Diabetes is linked to additional serious health conditions

An estimated 33% of adults aged 65 and older have diabetes – more than 1 in 4 older adults. And complications of diabetes put seniors at even higher risk of developing other serious medical conditions.

There are 6 common health conditions that happen at a much higher rate among seniors with diabetes. They include Alzheimer’s, heart disease, vision loss and increased risk of falls.

High blood sugar (hyperglycemia) and high levels of insulin (the hormone that manages blood sugar levels) start to damage your body silently, many years before you’re diagnosed with diabetes. If you don’t treat it, your nerves, blood vessels, and organs take a hit. And the complications can worsen the longer it’s neglected.

Early detection and treatment of these serious health conditions improves the ability to manage the disease and improves quality of life. When you know which symptoms to watch for, you’re more likely to catch these diabetes complications before they become severe.

What is diabetes?

When someone has diabetes, the level of glucose in their blood (blood sugar) is too high. This can happen when the body doesn’t make enough insulin. Insulin is what moves glucose from the blood into the cells of the body.

When there isn’t enough insulin, glucose doesn’t get moved into the cells. Instead, it builds up in the blood and causes high blood sugar. Untreated diabetes causes symptoms like extreme thirst or hunger, frequent need to urinate, and fatigue.

Why diabetes causes so many other health problems

Over time, high blood sugar seriously damages the eyes, kidneys, heart, gums, teeth, nerves, and blood vessels. This leads to health conditions like heart disease, stroke, blindness, kidney disease, nerve problems, gum infections, and amputation.

People with diabetes are also more likely to have heart disease or a stroke, and at an earlier age.

5 top health conditions from diabetes complications

1. Heart disease

Heart diseases are more likely to occur in seniors with diabetes. Diabetes changes how the blood vessels in your muscles work. That can weaken your heart, your most important muscle. And if your body can’t use or get glucose and nutrients very well, your heart may have problems drawing enough energy.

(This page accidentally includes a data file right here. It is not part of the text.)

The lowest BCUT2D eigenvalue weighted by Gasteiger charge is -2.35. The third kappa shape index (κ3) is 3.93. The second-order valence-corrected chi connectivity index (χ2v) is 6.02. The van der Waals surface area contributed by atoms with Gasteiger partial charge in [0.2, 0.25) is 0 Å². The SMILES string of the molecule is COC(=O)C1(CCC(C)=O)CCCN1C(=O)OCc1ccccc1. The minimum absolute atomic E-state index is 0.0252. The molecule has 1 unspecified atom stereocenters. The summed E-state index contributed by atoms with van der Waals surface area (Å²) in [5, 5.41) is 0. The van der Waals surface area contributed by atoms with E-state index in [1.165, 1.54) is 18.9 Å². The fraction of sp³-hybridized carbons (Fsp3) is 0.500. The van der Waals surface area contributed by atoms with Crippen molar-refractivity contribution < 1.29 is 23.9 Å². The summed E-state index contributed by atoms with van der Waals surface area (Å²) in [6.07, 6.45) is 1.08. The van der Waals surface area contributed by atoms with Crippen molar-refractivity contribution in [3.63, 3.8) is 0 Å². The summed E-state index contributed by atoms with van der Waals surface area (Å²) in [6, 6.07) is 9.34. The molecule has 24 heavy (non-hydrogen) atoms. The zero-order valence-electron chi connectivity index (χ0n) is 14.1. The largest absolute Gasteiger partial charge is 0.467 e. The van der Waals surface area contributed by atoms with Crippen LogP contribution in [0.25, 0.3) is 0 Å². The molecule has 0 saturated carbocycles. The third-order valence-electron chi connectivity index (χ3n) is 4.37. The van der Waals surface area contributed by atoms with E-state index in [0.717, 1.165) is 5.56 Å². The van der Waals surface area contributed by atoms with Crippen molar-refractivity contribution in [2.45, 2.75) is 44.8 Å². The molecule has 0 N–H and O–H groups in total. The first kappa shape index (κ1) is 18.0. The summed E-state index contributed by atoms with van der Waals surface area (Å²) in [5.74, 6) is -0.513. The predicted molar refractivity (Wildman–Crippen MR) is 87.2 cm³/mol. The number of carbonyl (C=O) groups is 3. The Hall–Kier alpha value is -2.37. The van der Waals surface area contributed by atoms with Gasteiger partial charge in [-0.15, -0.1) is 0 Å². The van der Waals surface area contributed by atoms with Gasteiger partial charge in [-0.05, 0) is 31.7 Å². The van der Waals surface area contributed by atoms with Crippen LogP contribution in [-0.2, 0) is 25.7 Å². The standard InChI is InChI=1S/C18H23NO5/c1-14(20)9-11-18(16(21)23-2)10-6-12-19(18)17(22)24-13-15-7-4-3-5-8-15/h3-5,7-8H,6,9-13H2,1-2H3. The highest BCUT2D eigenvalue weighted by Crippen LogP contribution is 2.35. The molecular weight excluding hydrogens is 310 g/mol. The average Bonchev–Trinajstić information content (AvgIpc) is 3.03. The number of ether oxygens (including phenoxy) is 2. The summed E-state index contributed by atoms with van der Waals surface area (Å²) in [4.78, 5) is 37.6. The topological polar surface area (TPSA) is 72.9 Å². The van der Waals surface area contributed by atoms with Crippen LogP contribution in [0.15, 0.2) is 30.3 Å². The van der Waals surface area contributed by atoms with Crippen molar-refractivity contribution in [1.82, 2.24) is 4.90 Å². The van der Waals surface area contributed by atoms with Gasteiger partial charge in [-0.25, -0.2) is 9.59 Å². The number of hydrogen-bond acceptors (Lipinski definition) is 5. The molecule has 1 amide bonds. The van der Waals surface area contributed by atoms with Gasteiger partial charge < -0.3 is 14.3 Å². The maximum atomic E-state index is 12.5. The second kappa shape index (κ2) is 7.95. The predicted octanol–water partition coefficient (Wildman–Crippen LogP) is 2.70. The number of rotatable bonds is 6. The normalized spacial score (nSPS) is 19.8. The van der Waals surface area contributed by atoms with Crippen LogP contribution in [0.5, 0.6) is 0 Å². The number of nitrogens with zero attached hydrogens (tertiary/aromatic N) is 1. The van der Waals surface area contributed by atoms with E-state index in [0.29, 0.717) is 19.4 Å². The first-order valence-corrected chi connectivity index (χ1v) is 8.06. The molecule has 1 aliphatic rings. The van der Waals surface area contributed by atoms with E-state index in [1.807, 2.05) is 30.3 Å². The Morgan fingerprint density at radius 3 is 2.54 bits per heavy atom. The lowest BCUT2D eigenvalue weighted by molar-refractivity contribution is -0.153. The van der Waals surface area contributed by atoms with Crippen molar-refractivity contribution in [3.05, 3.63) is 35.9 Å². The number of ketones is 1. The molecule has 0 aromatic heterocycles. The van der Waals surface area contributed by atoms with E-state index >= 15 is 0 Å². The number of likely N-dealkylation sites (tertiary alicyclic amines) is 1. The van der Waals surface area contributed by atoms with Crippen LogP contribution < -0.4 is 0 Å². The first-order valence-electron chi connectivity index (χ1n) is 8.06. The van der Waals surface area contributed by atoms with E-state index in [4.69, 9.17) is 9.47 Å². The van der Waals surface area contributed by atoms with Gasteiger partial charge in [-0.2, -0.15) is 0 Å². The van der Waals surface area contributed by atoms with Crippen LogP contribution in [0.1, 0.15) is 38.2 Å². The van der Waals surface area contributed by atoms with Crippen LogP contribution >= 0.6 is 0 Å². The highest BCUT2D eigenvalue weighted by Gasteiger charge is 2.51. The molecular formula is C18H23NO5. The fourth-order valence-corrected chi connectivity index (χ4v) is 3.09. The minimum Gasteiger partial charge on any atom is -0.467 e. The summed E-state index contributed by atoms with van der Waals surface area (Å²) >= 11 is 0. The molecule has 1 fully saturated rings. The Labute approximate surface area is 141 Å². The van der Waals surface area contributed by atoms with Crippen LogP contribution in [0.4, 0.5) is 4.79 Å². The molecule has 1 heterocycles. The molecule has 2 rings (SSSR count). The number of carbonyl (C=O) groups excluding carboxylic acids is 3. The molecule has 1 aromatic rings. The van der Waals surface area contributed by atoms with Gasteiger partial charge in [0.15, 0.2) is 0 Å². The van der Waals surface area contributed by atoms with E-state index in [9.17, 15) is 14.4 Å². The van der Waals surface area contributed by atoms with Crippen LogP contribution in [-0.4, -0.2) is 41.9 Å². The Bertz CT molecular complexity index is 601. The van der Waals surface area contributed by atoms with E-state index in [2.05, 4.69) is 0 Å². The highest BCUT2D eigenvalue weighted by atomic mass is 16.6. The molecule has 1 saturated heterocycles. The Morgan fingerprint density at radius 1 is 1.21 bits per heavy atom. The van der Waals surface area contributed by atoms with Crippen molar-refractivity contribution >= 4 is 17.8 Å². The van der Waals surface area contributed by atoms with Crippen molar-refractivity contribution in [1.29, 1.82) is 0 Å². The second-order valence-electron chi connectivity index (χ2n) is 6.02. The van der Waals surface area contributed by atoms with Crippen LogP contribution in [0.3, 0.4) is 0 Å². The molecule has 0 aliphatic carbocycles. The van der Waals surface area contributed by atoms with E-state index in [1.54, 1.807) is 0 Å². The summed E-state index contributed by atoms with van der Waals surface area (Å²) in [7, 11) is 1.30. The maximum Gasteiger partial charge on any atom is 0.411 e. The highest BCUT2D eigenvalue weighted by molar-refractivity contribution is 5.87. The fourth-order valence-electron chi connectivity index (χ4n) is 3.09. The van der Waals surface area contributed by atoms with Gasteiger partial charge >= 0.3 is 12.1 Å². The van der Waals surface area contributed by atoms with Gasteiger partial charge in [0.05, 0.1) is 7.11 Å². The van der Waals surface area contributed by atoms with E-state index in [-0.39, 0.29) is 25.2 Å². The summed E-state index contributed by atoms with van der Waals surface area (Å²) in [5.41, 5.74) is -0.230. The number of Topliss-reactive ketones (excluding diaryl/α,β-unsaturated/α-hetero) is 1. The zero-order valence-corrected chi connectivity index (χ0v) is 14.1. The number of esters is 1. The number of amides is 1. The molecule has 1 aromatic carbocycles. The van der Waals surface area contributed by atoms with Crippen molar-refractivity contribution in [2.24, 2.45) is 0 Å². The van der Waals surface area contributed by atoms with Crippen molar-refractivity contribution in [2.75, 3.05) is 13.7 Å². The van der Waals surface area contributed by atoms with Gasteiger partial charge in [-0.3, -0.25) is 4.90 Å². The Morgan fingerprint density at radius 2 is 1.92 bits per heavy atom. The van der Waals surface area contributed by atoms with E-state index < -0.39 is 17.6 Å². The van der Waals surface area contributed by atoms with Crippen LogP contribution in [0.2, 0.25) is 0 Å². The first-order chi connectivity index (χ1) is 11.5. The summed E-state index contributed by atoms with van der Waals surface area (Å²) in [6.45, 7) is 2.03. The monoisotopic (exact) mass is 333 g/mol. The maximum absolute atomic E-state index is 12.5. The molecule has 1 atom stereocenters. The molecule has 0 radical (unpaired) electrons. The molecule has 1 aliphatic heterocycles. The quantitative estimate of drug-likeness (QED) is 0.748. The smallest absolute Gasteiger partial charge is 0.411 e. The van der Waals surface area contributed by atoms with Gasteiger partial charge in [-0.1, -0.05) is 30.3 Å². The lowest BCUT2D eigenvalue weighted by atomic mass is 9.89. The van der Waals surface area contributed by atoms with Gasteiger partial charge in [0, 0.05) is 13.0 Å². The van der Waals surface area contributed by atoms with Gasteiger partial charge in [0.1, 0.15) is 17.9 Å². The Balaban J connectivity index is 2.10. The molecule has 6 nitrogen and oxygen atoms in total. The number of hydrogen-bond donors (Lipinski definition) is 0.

Once you know which heart disease your older adult could potentially develop, you’ll be able to ask the doctor about symptoms to watch out for. And if you spot any of those signs, you’ll know to contact the doctor right away.

2. Alzheimer’s and dementia

Alzheimer’s and dementia are twice as likely to occur in patients with diabetes. Studies tie diabetes to proteins in your brain that are linked to dementia. Because of narrowed, hardened arteries, your chances of stroke are also higher. If you notice unusual behavior or persistent memory or cognitive problems, have your older adult visit their doctor for a full evaluation as soon as possible. Early diagnosis and proper treatment will improve quality of life.

3. Falls and fractures

Nerve damage (known as neuropathy) happens to almost everyone with diabetes. Diabetes and related conditions like gout can make getting around more difficult. That increases your older adult’s risk of falls and fractures.

Prevent falls by asking their doctor to regularly evaluate your senior’s fall risk and by making their home as fall-proof as possible

4. Vision

Diabetes is the top cause of blindness in American adults. One reason is diabetic retinopathy, which slowly destroys your light-sensitive retina and macula, which you need for good vision. Uncontrolled diabetes also can lead to glaucoma and cataracts. All those conditions can hurt your eyesight.

5.  Additional health complications of diabetes

Depression, hearing impairment, infections, and incontinence are additional medical conditions that are more likely to occur in people who have diabetes.

Your white blood cells are key parts of your immune system. But they can’t do their job right if they’re flooded with glucose. If you also have poor circulation, infections and wounds don’t heal as quickly.

6.  Multiple medications

Diabetic seniors often take 6 or more prescription medications. Because so many medicines are being used at the same time, your older adult will be at higher risk for negative side effects and drug interactions.  Immediately report any negative side effects and regularly ask their doctor to do a comprehensive review of all medications and supplements.

Be aware that these conditions may be related to diabetes. If you notice symptoms of any of these conditions, have your older adult visit the doctor right away.

Are you or a loved one struggling with falls, neuropathy, or memory impairment?  Is medication management becoming too difficult to manage alone?  Reach out to Transitions For Senior Living, we have a wide range of resources to keep you at home safely and help you set up a plan for future care needs, completely free of charge. Call Today!

Sharon Balleau, Senior Care Advisor — 314-606-8531
Carmen Worley, Senior Care Advisor — 314-960-0548